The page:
Greater Ancestors

World Museum

Gladstone Oregon Giant




Dead Didn’t Have Gravestones But March Of Progress Has Found Out Resting Place

The dead in their gravestones laugh As they read between the “born” and the “died” Of the moldering epitaph.

When Charles Hamilton Musgrove, a struggling newspaper reporter, wrote the lines quoted above down there in Kentucky he little thought that they might apply in something doing, or long done, way out in Oregon, “Where rolls the Oregon and hears no sound save its own dashings. Yet the dead are there.”

Down the Gladstone Thursday-Gladstone, that city virtually made by it. E. Cross who many years ago was the best catcher in all these parts, and is today one of the best lawyers

hereabouts the bones of a race, about exterminated, were uncovered. They were digging a ditch in the good town of Gladstone  in which to lay pipes for water, for Gladstone is soon to have a modern water system, when they came upon the bones of men and women, who once owned this whole country. Gladstone in fact was once a graveyard for Clackamass Indians. O. E. Freytag told a reporter of the Morning Enterprise that his home on Arlington street and Chicago avenue had once been part of a great Indian cemetery. He said that several years ago when he spaded the ground for  a garden he found the skeletons of many of the braves of the long ago. He found rare beads, and many other trinkets of the tribes that owned the land.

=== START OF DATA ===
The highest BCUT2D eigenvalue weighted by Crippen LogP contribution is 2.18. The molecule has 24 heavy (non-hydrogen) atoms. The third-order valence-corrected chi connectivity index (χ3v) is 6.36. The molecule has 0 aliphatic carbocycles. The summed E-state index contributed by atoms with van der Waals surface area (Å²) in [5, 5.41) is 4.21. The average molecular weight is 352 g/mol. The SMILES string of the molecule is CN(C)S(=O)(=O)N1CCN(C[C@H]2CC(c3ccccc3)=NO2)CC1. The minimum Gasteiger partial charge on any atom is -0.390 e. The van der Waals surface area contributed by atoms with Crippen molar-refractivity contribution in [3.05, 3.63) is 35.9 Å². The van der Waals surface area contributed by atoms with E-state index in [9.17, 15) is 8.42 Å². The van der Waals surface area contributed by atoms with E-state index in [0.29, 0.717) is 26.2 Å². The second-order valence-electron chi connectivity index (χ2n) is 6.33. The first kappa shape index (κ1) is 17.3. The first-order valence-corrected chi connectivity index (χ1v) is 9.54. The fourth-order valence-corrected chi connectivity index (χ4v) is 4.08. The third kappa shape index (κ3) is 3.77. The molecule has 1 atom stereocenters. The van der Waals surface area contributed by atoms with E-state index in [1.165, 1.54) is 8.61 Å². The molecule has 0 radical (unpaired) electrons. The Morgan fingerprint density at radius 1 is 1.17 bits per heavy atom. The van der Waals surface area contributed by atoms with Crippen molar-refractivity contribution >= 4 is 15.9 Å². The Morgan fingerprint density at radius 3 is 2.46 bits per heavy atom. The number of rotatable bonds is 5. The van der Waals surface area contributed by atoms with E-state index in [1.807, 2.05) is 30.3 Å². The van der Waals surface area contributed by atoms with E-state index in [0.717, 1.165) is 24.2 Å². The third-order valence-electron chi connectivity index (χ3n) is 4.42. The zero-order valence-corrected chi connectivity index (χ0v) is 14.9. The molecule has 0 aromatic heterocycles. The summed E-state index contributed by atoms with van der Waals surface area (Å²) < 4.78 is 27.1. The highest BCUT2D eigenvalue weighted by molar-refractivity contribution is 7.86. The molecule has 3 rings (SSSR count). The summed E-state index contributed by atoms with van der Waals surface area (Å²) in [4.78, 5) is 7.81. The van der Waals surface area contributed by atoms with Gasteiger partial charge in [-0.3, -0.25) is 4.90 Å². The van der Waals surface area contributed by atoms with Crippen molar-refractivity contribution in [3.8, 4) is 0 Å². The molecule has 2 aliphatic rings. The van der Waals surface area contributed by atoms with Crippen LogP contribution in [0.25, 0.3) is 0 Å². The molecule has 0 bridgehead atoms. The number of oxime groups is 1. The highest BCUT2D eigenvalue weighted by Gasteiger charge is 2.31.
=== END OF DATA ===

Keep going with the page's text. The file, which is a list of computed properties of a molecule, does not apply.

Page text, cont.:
The men digging Thursday for the water plant found the skeleton of a giant.

The man must have been more than seven feet tall, but he died, and then the skeletons of women and children were found. All of them lay the same plat, and all of them had been something once. However there were no tombstones or anything like that, and these aborigines, who died thought they were going to sleep for a long time. It is doubtful if they thought their bones would be disturbed. At any rate they did not erect tombstones to point them out. And somehow the whole thing recalls those lines of Mr. Musgrove, one may think of them as he may- the dead in their gravetones laugh As they read between the “born” and the “died” Of the mouldering epitaph.

Morning enterprise.  June 14, 1912  Image 1



Research done by Neo Newman